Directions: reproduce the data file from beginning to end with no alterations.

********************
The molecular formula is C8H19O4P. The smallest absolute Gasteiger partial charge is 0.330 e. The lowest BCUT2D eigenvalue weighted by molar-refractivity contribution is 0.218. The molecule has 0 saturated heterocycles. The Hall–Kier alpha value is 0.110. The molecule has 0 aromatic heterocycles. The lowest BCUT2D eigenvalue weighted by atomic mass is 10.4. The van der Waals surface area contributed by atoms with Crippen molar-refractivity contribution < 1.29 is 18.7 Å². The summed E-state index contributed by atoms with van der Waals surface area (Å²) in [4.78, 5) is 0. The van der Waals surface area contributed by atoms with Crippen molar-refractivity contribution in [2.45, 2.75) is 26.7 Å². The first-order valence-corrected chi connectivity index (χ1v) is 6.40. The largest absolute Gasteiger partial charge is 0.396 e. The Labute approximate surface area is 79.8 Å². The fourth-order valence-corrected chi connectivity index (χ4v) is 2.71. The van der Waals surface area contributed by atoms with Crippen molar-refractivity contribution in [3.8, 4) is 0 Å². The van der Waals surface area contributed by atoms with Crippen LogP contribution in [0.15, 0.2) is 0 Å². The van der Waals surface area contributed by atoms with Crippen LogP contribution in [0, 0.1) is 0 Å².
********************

The molecular formula is C8H19O4P. The smallest absolute Gasteiger partial charge is 0.330 e. The lowest BCUT2D eigenvalue weighted by molar-refractivity contribution is 0.218. The molecule has 0 saturated heterocycles. The Hall–Kier alpha value is 0.110. The molecule has 0 aromatic heterocycles. The lowest BCUT2D eigenvalue weighted by atomic mass is 10.4. The van der Waals surface area contributed by atoms with Crippen molar-refractivity contribution < 1.29 is 18.7 Å². The summed E-state index contributed by atoms with van der Waals surface area (Å²) in [4.78, 5) is 0. The van der Waals surface area contributed by atoms with Crippen molar-refractivity contribution in [2.45, 2.75) is 26.7 Å². The first-order valence-corrected chi connectivity index (χ1v) is 6.40. The largest absolute Gasteiger partial charge is 0.396 e. The Labute approximate surface area is 79.8 Å². The fourth-order valence-corrected chi connectivity index (χ4v) is 2.71. The van der Waals surface area contributed by atoms with Crippen molar-refractivity contribution in [3.8, 4) is 0 Å². The van der Waals surface area contributed by atoms with Crippen LogP contribution in [0.15, 0.2) is 0 Å². The van der Waals surface area contributed by atoms with Crippen LogP contribution in [0, 0.1) is 0 Å².